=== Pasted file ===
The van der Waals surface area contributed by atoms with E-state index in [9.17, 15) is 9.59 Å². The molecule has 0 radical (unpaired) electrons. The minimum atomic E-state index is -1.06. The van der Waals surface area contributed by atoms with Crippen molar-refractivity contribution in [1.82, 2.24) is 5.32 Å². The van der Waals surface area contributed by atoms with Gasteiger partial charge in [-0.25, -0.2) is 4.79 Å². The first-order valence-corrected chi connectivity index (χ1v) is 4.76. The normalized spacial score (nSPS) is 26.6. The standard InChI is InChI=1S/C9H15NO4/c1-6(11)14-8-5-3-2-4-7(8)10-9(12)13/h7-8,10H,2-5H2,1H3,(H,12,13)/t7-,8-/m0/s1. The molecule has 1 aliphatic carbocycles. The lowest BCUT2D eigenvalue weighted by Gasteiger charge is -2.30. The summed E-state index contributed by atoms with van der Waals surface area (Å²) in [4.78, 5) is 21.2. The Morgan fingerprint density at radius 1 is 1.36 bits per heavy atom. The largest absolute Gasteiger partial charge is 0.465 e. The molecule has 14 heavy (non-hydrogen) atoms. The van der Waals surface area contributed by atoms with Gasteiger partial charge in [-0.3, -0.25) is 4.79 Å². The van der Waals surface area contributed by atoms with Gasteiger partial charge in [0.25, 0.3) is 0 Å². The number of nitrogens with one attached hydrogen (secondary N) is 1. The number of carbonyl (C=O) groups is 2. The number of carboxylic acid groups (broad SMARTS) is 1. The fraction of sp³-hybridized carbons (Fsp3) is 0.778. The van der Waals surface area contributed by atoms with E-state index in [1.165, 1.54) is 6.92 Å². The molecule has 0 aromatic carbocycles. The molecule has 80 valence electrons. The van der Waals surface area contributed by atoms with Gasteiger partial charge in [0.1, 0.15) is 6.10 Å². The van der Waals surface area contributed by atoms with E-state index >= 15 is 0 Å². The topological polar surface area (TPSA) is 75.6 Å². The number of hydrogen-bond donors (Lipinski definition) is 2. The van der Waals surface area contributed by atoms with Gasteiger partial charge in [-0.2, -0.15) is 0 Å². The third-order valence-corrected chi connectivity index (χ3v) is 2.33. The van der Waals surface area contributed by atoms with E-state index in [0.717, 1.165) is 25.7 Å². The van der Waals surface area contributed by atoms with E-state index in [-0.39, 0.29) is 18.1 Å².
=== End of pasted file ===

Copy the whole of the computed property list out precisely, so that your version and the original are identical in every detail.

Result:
The van der Waals surface area contributed by atoms with E-state index in [9.17, 15) is 9.59 Å². The molecule has 0 radical (unpaired) electrons. The minimum atomic E-state index is -1.06. The van der Waals surface area contributed by atoms with Crippen molar-refractivity contribution in [1.82, 2.24) is 5.32 Å². The van der Waals surface area contributed by atoms with Gasteiger partial charge in [-0.25, -0.2) is 4.79 Å². The first-order valence-corrected chi connectivity index (χ1v) is 4.76. The normalized spacial score (nSPS) is 26.6. The standard InChI is InChI=1S/C9H15NO4/c1-6(11)14-8-5-3-2-4-7(8)10-9(12)13/h7-8,10H,2-5H2,1H3,(H,12,13)/t7-,8-/m0/s1. The molecule has 1 aliphatic carbocycles. The lowest BCUT2D eigenvalue weighted by Gasteiger charge is -2.30. The summed E-state index contributed by atoms with van der Waals surface area (Å²) in [4.78, 5) is 21.2. The Morgan fingerprint density at radius 1 is 1.36 bits per heavy atom. The largest absolute Gasteiger partial charge is 0.465 e. The molecule has 14 heavy (non-hydrogen) atoms. The van der Waals surface area contributed by atoms with Gasteiger partial charge in [-0.3, -0.25) is 4.79 Å². The van der Waals surface area contributed by atoms with Gasteiger partial charge in [0.25, 0.3) is 0 Å². The number of nitrogens with one attached hydrogen (secondary N) is 1. The number of carbonyl (C=O) groups is 2. The number of carboxylic acid groups (broad SMARTS) is 1. The fraction of sp³-hybridized carbons (Fsp3) is 0.778. The van der Waals surface area contributed by atoms with E-state index in [1.165, 1.54) is 6.92 Å². The molecule has 0 aromatic carbocycles. The molecule has 80 valence electrons. The van der Waals surface area contributed by atoms with Gasteiger partial charge in [0.1, 0.15) is 6.10 Å². The van der Waals surface area contributed by atoms with E-state index >= 15 is 0 Å². The topological polar surface area (TPSA) is 75.6 Å². The number of hydrogen-bond donors (Lipinski definition) is 2. The van der Waals surface area contributed by atoms with Gasteiger partial charge in [-0.2, -0.15) is 0 Å². The third-order valence-corrected chi connectivity index (χ3v) is 2.33. The van der Waals surface area contributed by atoms with E-state index in [0.717, 1.165) is 25.7 Å². The van der Waals surface area contributed by atoms with E-state index in [-0.39, 0.29) is 18.1 Å².